Combination of digital mammography with semi-automated 3D breast ultrasound  

PubMed Central

This paper describes work aimed at combining 3D ultrasound with full-field digital mammography via a semi-automatic prototype ultrasound scanning mechanism attached to the digital mammography system gantry. Initial efforts to obtain high x-ray and ultrasound image quality through a compression paddle are proving successful. Registration between the x-ray mammogram and ultrasound image volumes is quite promising when the breast is stably compressed. This prototype system takes advantage of many synergies between the co-registered digital mammography and pulse-echo ultrasound image data used for breast cancer detection and diagnosis. In addition, innovative combinations of advanced US and X-ray applications are being implemented and tested along with the basic modes. The basic and advanced applications are those that should provide relatively independent information about the breast tissues. Advanced applications include x-ray tomosynthesis, for 3D delineation of mammographic structures, and non-linear elasticity and 3D color flow imaging by ultrasound, for mechanical and physiological information unavailable from conventional, non-contrast x-ray and ultrasound imaging. PMID:15270583

Kapur, Ajay; Carson, Paul L.; Eberhard, Jeff; Goodsitt, Mitchell M.; Thomenius, Kai; Lokhandwalla, Murtuza; Buckley, Donald; Roubidoux, Marilyn A.; Helvie, Mark A.; Booi, Rebecca C.; LeCarpentier, Gerald L.; Erkamp, Ramon Q.; Chan, Heang-Ping; Fowlkes, J. Brian; Thomas, Jerry A.; Landberg, Cynthia E.

2010-01-01

181

Developing a Comprehensive Database Management System for Organization and Evaluation of Mammography Datasets  

PubMed Central

We aimed to design and develop a comprehensive mammography database system (CMDB) to collect clinical datasets for outcome assessment and development of decision support tools. A Health Insurance Portability and Accountability Act (HIPAA) compliant CMDB was created to store multi-relational datasets of demographic risk factors and mammogram results using the Breast Imaging Reporting and Data System (BI-RADS) lexicon. The CMDB collected both biopsy pathology outcomes, in a breast pathology lexicon compiled by extending BI-RADS, and our institutional breast cancer registry. The audit results derived from the CMDB were in accordance with Mammography Quality Standards Act (MQSA) audits and national benchmarks. The CMDB has managed the challenges of multi-level organization demanded by the complexity of mammography practice and lexicon development in pathology. We foresee that the CMDB will be useful for efficient quality assurance audits and development of decision support tools to improve breast cancer diagnosis. Our procedure of developing the CMDB provides a framework to build a detailed data repository for breast imaging quality control and research, which has the potential to augment existing resources. PMID:25368510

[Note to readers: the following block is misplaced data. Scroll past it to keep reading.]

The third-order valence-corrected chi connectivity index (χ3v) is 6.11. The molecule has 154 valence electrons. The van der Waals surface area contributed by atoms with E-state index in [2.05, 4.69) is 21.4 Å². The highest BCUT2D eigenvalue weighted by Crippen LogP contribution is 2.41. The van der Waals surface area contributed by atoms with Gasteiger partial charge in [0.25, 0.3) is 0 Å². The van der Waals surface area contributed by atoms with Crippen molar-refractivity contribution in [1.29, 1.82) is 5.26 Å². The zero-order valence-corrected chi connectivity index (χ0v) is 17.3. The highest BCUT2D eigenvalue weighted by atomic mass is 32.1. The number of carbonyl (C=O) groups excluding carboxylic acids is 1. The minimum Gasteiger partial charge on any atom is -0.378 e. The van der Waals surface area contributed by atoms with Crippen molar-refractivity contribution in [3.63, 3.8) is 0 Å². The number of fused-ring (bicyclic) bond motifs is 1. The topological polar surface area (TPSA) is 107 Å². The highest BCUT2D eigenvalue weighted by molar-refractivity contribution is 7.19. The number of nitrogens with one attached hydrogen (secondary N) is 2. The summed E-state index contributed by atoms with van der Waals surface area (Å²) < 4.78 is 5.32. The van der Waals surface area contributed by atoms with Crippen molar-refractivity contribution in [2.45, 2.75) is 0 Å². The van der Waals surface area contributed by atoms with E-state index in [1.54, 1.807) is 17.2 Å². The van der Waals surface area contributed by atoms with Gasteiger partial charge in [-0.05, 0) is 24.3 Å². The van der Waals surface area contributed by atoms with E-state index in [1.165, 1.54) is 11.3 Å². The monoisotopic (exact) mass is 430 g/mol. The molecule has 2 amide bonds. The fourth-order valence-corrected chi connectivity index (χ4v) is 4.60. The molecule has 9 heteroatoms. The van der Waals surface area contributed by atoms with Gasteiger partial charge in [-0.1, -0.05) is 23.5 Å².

Wu, Yirong; Rubin, Daniel L; Woods, Ryan W; Elezaby, Mai; Burnside, Elizabeth S

2014-01-01

182

Dried fruits quality assessment by hyperspectral imaging  

NASA Astrophysics Data System (ADS)

Dried fruits products present different market values according to their quality. Such a quality is usually quantified in terms of freshness of the products, as well as presence of contaminants (pieces of shell, husk, and small stones), defects, mould and decays. The combination of these parameters, in terms of relative presence, represent a fundamental set of attributes conditioning dried fruits humans-senses-detectable-attributes (visual appearance, organolectic properties, etc.) and their overall quality in terms of marketable products. Sorting-selection strategies exist but sometimes they fail when a higher degree of detection is required especially if addressed to discriminate between dried fruits of relatively small dimensions and when aiming to perform an "early detection" of pathogen agents responsible of future moulds and decays development. Surface characteristics of dried fruits can be investigated by hyperspectral imaging (HSI). In this paper, specific and "ad hoc" applications addressed to propose quality detection logics, adopting a hyperspectral imaging (HSI) based approach, are described, compared and critically evaluated. Reflectance spectra of selected dried fruits (hazelnuts) of different quality and characterized by the presence of different contaminants and defects have been acquired by a laboratory device equipped with two HSI systems working in two different spectral ranges: visible-near infrared field (400-1000 nm) and near infrared field (1000-1700 nm). The spectra have been processed and results evaluated adopting both a simple and fast wavelength band ratio approach and a more sophisticated classification logic based on principal component (PCA) analysis.

Serranti, Silvia; Gargiulo, Aldo; Bonifazi, Giuseppe

2012-05-01

183